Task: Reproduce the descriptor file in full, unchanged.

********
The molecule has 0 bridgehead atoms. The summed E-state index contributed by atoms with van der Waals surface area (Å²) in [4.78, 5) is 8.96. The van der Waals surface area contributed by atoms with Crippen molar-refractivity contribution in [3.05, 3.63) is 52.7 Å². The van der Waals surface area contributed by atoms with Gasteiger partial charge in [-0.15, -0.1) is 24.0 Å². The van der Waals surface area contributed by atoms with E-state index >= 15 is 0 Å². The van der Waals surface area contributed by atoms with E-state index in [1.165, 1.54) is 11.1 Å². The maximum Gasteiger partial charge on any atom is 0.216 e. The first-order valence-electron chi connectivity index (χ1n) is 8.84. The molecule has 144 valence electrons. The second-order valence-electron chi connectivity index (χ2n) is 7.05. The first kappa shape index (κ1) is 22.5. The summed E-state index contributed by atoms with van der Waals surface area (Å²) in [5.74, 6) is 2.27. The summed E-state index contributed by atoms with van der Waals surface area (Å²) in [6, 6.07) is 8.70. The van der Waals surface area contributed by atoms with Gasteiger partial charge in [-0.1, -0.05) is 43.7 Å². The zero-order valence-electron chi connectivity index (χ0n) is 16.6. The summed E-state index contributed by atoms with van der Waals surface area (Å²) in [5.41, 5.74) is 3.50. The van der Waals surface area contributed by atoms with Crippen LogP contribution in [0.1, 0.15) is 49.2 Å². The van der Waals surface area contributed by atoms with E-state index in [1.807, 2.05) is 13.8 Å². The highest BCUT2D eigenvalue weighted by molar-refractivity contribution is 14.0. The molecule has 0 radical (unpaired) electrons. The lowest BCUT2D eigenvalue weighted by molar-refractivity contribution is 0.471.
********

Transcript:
The molecule has 0 bridgehead atoms. The summed E-state index contributed by atoms with van der Waals surface area (Å²) in [4.78, 5) is 8.96. The van der Waals surface area contributed by atoms with Crippen molar-refractivity contribution in [3.05, 3.63) is 52.7 Å². The van der Waals surface area contributed by atoms with Gasteiger partial charge in [-0.15, -0.1) is 24.0 Å². The van der Waals surface area contributed by atoms with E-state index >= 15 is 0 Å². The van der Waals surface area contributed by atoms with E-state index in [1.165, 1.54) is 11.1 Å². The maximum Gasteiger partial charge on any atom is 0.216 e. The first-order valence-electron chi connectivity index (χ1n) is 8.84. The molecule has 144 valence electrons. The second-order valence-electron chi connectivity index (χ2n) is 7.05. The first kappa shape index (κ1) is 22.5. The summed E-state index contributed by atoms with van der Waals surface area (Å²) in [5.74, 6) is 2.27. The summed E-state index contributed by atoms with van der Waals surface area (Å²) in [6, 6.07) is 8.70. The van der Waals surface area contributed by atoms with Gasteiger partial charge in [-0.1, -0.05) is 43.7 Å². The zero-order valence-electron chi connectivity index (χ0n) is 16.6. The summed E-state index contributed by atoms with van der Waals surface area (Å²) in [5.41, 5.74) is 3.50. The van der Waals surface area contributed by atoms with Crippen LogP contribution in [0.1, 0.15) is 49.2 Å². The van der Waals surface area contributed by atoms with E-state index in [1.807, 2.05) is 13.8 Å². The highest BCUT2D eigenvalue weighted by molar-refractivity contribution is 14.0. The molecule has 0 radical (unpaired) electrons. The lowest BCUT2D eigenvalue weighted by molar-refractivity contribution is 0.471.